Kristen: (leans forward, insistent) Mom, you said it yourself, you hit your head! You must have blacked out for awhile. You just had a very complicated dream. (She turns to me)Why are you’re encouraging her?

Michelle: Honey, I thought the same thing, at first – that it was all just a dream. After everything I experienced, it could not simply have been a dream.

Me: Michelle, would you please explain what ‘withershins’ means?

Michelle: According to Jason, it was a ritual where a person runs around a church three times at midnight. He claimed we’d meet the Devil or be transported to the Netherworld. I’ve since discovered, it simply means traveling counter-clockwise or ‘contrary to the sun’, and when you do it with all the right elements, you can travel back in time.

Kristen gives a snort of derision.

Me: Why would you participate in a ritual like that, Michelle?

Michelle: For one thing, I didn’t think anything would really happen. For another, when Jason begged me with those puppy dog eyes, I couldn’t say no. I had such a crush on him back then! I’m just glad I didn’t meet the Devil or go to the Netherworld, although there were times I thought I really was in H-E-double hockey sticks, if you know what I mean. 🙂

Kristen: (rolls her eyes) There’s no need to protect me from bad words, Mom. I’ve heard a lot worse at school, you know!

Me: Michelle, what was your first clue that you’d been transported back in time?

Michelle: Once the swirling portal thing stopped and the fog disappeared, everything was so different. There was absolutely nothing around me – no trees, no buildings, no power lines anywhere. In the back of my mind, I knew I hadn’t run that far from the church, but I really couldn’t believe I had actually time-travelled. Would you?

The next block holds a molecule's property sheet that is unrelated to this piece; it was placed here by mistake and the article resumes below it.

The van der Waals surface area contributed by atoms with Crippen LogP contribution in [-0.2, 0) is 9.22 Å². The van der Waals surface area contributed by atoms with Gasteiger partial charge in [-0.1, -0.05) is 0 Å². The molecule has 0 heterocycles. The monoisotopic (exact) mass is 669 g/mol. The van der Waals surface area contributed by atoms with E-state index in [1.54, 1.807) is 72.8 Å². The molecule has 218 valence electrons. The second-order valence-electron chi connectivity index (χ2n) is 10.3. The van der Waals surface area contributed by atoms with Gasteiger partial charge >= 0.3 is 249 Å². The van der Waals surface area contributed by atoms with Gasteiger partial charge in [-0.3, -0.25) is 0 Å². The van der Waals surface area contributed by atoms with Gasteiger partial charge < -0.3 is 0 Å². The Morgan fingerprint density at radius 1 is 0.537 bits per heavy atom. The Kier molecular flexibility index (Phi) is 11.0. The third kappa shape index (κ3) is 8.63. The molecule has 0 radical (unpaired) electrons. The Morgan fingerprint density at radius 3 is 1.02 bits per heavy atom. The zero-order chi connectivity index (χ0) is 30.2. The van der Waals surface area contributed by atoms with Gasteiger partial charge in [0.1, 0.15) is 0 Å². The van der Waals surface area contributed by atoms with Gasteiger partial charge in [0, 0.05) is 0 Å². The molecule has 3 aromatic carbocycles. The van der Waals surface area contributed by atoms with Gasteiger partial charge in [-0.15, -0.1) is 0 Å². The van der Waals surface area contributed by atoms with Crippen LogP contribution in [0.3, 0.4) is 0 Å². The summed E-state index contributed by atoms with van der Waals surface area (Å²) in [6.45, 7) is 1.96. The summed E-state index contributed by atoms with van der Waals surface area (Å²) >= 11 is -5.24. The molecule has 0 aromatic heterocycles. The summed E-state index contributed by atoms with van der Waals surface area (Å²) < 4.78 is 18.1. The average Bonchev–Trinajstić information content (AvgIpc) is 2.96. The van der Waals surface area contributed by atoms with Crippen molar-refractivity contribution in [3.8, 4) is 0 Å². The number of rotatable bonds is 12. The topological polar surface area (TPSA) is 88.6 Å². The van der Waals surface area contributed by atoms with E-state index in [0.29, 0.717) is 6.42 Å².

Me: (Chuckle!) No, I suppose not. What finally convinced you it wasn’t a dream?

Michelle: I’ve had vivid dreams before, but nothing compared to the sights and smells of being back in the mid-eighteen hundreds. When I stepped in that horse poo and tried to get it off my runner, I knew there was something all too real about that place! What really convinced me was when Bear brought me to his grandfather and he started talking about everything that had happened leading up to that spinning vortex. That’s when I knew for sure. After all, no one else in that place could possibly have known, unless it was all some huge practical joke, but I didn’t think Lower Fort Garry would have gone to all the trouble and expense of removing a building and replacing it with a log cabin, all for the sake of a joke.

Kristen: Mom, you’d been doing research. All that stuff must have been in your mind when you hit your head, so you simply dreamed it all. It just seemed real.

Me: (ignoring Kristen’s outburst) It must have been hard to live in a time without all our modern conveniences. How did you manage?

Michelle: (with a rueful smile) Faking amnesia helped a little. Anytime someone questioned me about not being able to do things, I just chalked it up to forgetting. I was also a Brownie and a Girl Guide, so I had been camping before. I knew some basic survival skills and when I first arrived at the Lower Fort, I was thrust into a maid’s position. It didn’t take long to learn how to cook over a fire, how to mend clothing and a whole bunch of other stuff. Bear’s mom, Swift Doe, knew where I was from and taught me all kinds of things native women learned when they were young. Also, Owl, Bear’s grandfather, taught me some spiritual stuff and Bear taught me how to hunt.